Every decision that our politicians take in the fight against COVID-19 has consequences – some more than others.
For B.C. Health Minister Adrian Dix, one of the toughest choices he had to make was closing the province’s schools.
“There are kids who literally beg for Monday morning to come along because it’s so hard in their homes,” the Minister told me in a recent interview. “There are various kinds of abuse that can happen in a home and, if you’re a kid at the receiving end of it, well, it’s awful. It’s absolutely brutal.”
Much of the focus during the pandemic has been on the global number of cases and subsequent deaths; people around the world have also worked hard to tackle job losses, business closings and a plunging stock market. But there are tens of thousands of other victims here – ones who may never get sick from the virus, but may take a lifetime to recover from its fallout.
Home is where we’re supposed to be safe these days. But for many children, it’s the last place they want to be. Studies have shown a direct correlation between economic instability and reported instances of violence in the home, and right now there is massive upheaval in the job market.
China saw a three-fold increase in domestic abuse in February – while the country was in the midst of its fight against the coronavirus – over the previous year, according to Wan Fei, the founder of an anti-abuse non-profit in the country. He estimated that 90 per cent of the cause of the violence was related to COVID-19. Countries around the world are now on high alert for the same phenomenon playing out in their jurisdictions.
Women suffer the violence, disproportionately. And kids will witness much of this abuse, if not experience it themselves.
There are other elements of this pandemic most of us would never think of. For instance, many parents, especially those on the lower end of the socioeconomic scale, look to schools to provide food for their children. They also expect schools to look after their children while they are off working at low-paying jobs.
Authorities in the United States and elsewhere are now worried that many parents, left with little choice, will simply leave their children at home to fend for themselves, while schools around the world remain closed amid the pandemic.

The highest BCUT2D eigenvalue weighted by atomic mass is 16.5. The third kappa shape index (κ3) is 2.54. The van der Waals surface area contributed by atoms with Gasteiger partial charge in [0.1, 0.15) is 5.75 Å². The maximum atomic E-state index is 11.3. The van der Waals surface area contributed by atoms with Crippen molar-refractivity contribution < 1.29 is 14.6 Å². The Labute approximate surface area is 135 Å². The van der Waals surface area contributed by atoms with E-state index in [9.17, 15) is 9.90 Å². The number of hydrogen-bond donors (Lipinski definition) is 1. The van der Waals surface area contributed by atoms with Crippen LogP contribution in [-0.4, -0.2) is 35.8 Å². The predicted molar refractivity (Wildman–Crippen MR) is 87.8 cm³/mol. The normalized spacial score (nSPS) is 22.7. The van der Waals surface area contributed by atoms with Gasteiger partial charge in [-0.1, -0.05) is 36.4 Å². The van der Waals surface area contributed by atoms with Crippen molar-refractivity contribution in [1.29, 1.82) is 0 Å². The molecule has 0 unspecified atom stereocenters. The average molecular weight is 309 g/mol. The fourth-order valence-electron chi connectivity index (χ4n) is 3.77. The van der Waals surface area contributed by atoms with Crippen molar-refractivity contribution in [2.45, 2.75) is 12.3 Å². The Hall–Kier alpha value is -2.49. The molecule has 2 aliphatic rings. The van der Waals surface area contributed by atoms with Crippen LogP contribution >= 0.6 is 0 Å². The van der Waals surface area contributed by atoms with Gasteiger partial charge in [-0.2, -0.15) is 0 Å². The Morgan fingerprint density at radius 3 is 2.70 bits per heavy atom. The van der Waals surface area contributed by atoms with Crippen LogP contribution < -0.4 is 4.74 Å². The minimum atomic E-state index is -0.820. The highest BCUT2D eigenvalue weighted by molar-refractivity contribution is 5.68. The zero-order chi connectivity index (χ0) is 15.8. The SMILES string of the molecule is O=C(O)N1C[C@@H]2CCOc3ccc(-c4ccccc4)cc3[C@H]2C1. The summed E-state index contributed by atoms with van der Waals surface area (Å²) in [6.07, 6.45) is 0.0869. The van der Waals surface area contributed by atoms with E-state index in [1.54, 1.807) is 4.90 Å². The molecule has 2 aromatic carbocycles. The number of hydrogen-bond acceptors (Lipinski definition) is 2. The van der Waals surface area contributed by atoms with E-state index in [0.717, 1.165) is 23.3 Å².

Or, perhaps worse, kids will be left in the company of unsafe adults.
The closing of schools is significant for another reason: It’s often teachers who detect (and report) children they suspect are suffering physical or sexual abuse at home. Without those guardians around, kids are likely to suffer in silence much longer now.
To make matters worse, many of the agencies in the U.S. and elsewhere that investigate complaints of child abuse and keep children safe have scaled back their services to slow the spread of the virus. This comes at the same time that calls to domestic abuse hotlines are spiking.
We like to think of children as resilient, as being able to handle anything thrown at them. But they are affected by traumatic events as much as the rest of us; even more so in some cases. Studies done on the effect Hurricane Katrina had on children in Louisiana, for instance, found that they suffered severe emotional trauma for years afterward. In fact, the reports suggested that Katrina left rates of post-traumatic stress disorder in children similar to those of veterans returning from war.
A 2017 study by Alice Fothergill of the University of Vermont found that kids experience anxiety and panic as intensely as adults do. They are often just better at hiding it.
Most schools in Canada are now closed until further notice. However, the B.C. government announced this week that some may open to a limited number of children. This, I’m certain, is aimed at helping out the most vulnerable children in the province, the ones who looked forward to those Mondays when they were able to escape the tyranny of an abusive home life – the ones for whom Mr. Dix was most worried.
None of us, of course, knows how long we will be forced to endure the restrictions placed upon us by this pandemic. It could be months longer. It very likely will be.
But as we focus on helping as many people as possible avoid contracting this dreadful virus, let us not forget those whose voices are not strong enough to be heard. While the evidence shows that children run less risk of contracting the disease, they will still deal with enormous pain from it.
We must not allow a public health pandemic to become an abuse pandemic.
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